Managing Operational and Regulatory Concerns

Technology is playing an important role in supporting a range of operational and regulatory tasks within the pharmacy workflow as well. In the top tier of importance here were prescription monitoring program (PMP) access for pharmacists to check on a person of interest. A second tier included electronic prior authorizations and providing patient access to medication records.

Notably, despite 100% of respondents putting PMP access in the top two categories of either very important or somewhat important, over 70% indicated that they are not aware that the American Society for Automation in Pharmacy (ASAP) has developed a real-time PMP query/response standard that can be integrated into the workflow of the pharmacy.

In fact, controlled substances, in general, feature prominently as an area of concern among the chains. They are looking for ways to better manage wholesaler-imposed ordering limits of prescribed medications, which leads one chain to cite a need for automated pharmacy system reporting to help it justify increasing controlled-substance inventory thresholds. PMP program requirements are also posing challenges, including in one case issues that arise when the name of the person who picked up a controlled prescription must also be included in the data sent to the PMP. There’s no way to do this except for manual data entry.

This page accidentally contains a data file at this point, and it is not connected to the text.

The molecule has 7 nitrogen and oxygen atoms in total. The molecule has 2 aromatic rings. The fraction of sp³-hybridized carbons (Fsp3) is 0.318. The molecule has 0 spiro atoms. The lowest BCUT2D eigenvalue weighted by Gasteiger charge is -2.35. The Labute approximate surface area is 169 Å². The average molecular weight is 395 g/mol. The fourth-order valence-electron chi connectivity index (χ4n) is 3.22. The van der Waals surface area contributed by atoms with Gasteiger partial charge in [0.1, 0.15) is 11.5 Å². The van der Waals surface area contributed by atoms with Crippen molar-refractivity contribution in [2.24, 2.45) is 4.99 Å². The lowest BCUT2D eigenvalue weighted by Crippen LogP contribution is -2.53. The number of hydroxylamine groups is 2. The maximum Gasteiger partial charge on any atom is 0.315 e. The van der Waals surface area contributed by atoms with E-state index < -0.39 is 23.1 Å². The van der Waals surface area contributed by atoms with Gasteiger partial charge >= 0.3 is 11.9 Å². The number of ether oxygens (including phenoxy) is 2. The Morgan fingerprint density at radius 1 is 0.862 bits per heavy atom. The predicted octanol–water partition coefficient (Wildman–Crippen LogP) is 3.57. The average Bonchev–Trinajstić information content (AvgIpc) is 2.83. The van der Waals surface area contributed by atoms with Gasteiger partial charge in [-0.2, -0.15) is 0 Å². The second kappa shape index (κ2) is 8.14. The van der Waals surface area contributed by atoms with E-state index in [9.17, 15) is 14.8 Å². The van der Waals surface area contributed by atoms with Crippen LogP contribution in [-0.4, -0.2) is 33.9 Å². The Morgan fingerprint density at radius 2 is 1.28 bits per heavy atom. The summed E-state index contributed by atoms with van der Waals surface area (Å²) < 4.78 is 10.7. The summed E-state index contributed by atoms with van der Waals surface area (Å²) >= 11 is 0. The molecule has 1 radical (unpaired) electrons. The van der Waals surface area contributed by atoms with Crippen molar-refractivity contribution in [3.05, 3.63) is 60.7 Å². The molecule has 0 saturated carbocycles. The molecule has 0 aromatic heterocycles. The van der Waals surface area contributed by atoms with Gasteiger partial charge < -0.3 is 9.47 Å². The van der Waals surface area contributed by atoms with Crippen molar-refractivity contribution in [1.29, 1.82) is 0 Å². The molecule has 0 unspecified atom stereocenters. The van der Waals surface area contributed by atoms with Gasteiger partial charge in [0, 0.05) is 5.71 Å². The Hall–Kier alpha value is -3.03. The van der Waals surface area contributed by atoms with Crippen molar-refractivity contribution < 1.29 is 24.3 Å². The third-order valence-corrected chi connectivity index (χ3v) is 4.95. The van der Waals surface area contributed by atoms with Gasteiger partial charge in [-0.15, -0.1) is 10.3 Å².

Three other areas of concern came up as well, the first being the Drug Supply Chain Security Act (DSCSA), also known as track and trace. Here chains are still working to understand how the requirements will ultimately impact operations. Second and third were state-specific requirements for vial labeling and states limiting central processing or shared workflow, both of which are indicative of the challenging regulatory environment pharmacies with locations in multiple states face.
What’s Next on the Agenda?

So, with everything going on at the chains, what are they prioritizing for the next year? Some, of course, have managing systems upgrades and migrations top of their list. One reports focusing on integration of clinical activities such as MTM within workflow and improving the way orders are prioritized. Moving forward with medication sync programs will be a priority in a number of cases, along with building up outbound communications that support sync and other initiatives. Several also mention working on rolling out central fill and workload balancing. There’s a clear need for chains, much as for pharmacy in general, to strike a careful balance between the ongoing need to maintain dispensing efficiency, and keeping an eye on the big-picture strategy, where engaging patients to drive clinical outcomes leads pharmacy forward into new roles.

Originally published in ComputerTalk for the pharmacist. July/August 2015.